After rebuffing his offer to paint my toenails too, he retrieved a hairbrush and water bottle spritzer from the hall closet and began spraying and brushing my hair. Tiny droplets trickled down my forehead and I closed my eyes as the brush pulled my head back. I tried to relax, soaking in all this sweet pampering by my first-grader as my third-grader sat reading in the other room. This is a perfect Mother’s Day, I thought. And we had frozen yogurt sundaes to look forward to, as I’d promised to take them to Sweet Frog for a dinner treat that evening.
My eyes were still closed a few minutes later when I felt the cold water misting my bare feet. I jumped, eyes wide open, and he looked up at me and smiled. He had the kitchen towel in his hand. “I’m washing your feet,” he said, and continued his ice water assault on my toes. I grimaced and let him.
After Round 2 of nail polish – this time a shade of royal blue added to half of each orange nail – he disappeared again and returned with a shade of lipstick so bright I keep it in the bathroom for the sole purpose of writing messages to them on the medicine cabinet mirror.
He uncapped it and looked at me matter-of-factly. I think by then he had a whole plan in mind, but I was still oblivious. He told me to hold still. Then: “Oh man,” he smiled at his handiwork, shoving the cap back on before twisting the tube down. I stood up and checked myself out in the mirror: I looked like a middle-aged hussy who’d tried to “freshen up” after having a few too many vodka tonics. He waited for my reaction.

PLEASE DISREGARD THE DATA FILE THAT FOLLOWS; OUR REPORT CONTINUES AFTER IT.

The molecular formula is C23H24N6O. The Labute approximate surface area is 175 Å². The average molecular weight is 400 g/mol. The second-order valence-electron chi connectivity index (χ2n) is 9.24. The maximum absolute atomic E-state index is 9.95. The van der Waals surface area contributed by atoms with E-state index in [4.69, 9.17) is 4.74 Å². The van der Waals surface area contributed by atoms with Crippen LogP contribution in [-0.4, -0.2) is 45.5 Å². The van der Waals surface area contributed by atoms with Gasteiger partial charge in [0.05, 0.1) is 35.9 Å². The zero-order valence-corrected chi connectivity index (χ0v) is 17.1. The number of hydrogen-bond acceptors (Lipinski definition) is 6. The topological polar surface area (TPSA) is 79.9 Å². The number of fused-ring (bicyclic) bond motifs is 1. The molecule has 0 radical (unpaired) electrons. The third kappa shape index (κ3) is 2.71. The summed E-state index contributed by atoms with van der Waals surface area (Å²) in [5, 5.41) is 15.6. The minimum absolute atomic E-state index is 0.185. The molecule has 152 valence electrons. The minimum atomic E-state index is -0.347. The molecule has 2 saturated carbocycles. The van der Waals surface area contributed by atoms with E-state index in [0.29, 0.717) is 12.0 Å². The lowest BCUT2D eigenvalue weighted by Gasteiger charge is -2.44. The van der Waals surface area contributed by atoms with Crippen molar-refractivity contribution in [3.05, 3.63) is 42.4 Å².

“Wow,” I exclaimed, wondering silently how long I needed to wait before wiping it off. Then he asked for the rest of my makeup, and I thought Eh. We’ve come this far.
I have two makeup bags: A small one of stuff I use every day – concealer, pressed powder, mascara – and a bigger bag of odds and ends I’ve mostly gotten from Ipsy that I never wear but won’t throw out because you never know when I might need six shades of gray eye shadow, or dual-color blush crème, or something ridiculous called “eyebrow mascara.”
That is the bag I pulled out for him.
When he was finished painting my face, he asked me to put my hair up in a ponytail, then retrieved the five small flowers he and his brother had presented to me in little vases that morning and stuck them, one by one, in my hair. He took a step back from me and smiled, delighted with his work thus far. “Now, would you like something to wear?” he asked in a tone of voice that suggested he was now my personal stylist, not my son.